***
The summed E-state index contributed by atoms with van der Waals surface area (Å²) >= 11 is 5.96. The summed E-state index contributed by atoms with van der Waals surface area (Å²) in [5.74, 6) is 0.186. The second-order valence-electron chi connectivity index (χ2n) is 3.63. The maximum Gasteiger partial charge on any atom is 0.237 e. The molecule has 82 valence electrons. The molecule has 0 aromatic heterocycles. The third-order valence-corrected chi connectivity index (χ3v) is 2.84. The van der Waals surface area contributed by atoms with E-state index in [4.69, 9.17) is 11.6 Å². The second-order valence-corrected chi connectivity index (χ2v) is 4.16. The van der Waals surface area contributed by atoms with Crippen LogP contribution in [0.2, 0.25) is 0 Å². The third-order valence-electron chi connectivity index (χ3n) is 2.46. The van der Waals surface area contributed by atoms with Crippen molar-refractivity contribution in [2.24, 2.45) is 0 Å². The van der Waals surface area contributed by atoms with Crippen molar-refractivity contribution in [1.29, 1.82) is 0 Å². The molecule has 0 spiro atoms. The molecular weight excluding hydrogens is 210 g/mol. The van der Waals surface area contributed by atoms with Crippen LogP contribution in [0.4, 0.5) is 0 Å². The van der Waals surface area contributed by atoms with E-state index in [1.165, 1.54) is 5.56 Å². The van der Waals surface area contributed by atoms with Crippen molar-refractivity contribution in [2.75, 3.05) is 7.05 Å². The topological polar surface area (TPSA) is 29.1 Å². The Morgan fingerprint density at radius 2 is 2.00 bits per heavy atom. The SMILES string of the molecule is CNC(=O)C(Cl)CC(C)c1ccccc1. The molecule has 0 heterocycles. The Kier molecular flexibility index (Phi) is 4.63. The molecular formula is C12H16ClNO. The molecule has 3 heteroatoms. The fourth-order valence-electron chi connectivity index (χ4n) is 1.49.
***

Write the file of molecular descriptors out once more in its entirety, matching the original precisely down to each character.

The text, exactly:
The summed E-state index contributed by atoms with van der Waals surface area (Å²) >= 11 is 5.96. The summed E-state index contributed by atoms with van der Waals surface area (Å²) in [5.74, 6) is 0.186. The second-order valence-electron chi connectivity index (χ2n) is 3.63. The maximum Gasteiger partial charge on any atom is 0.237 e. The molecule has 82 valence electrons. The molecule has 0 aromatic heterocycles. The third-order valence-corrected chi connectivity index (χ3v) is 2.84. The van der Waals surface area contributed by atoms with E-state index in [4.69, 9.17) is 11.6 Å². The second-order valence-corrected chi connectivity index (χ2v) is 4.16. The van der Waals surface area contributed by atoms with Crippen LogP contribution in [0.2, 0.25) is 0 Å². The third-order valence-electron chi connectivity index (χ3n) is 2.46. The van der Waals surface area contributed by atoms with Crippen molar-refractivity contribution in [2.24, 2.45) is 0 Å². The van der Waals surface area contributed by atoms with Crippen molar-refractivity contribution in [1.29, 1.82) is 0 Å². The molecule has 0 spiro atoms. The molecular weight excluding hydrogens is 210 g/mol. The van der Waals surface area contributed by atoms with Crippen LogP contribution in [0.4, 0.5) is 0 Å². The van der Waals surface area contributed by atoms with E-state index in [1.165, 1.54) is 5.56 Å². The van der Waals surface area contributed by atoms with Crippen molar-refractivity contribution in [2.75, 3.05) is 7.05 Å². The topological polar surface area (TPSA) is 29.1 Å². The Morgan fingerprint density at radius 2 is 2.00 bits per heavy atom. The SMILES string of the molecule is CNC(=O)C(Cl)CC(C)c1ccccc1. The molecule has 0 heterocycles. The Kier molecular flexibility index (Phi) is 4.63. The molecular formula is C12H16ClNO. The molecule has 3 heteroatoms. The fourth-order valence-electron chi connectivity index (χ4n) is 1.49.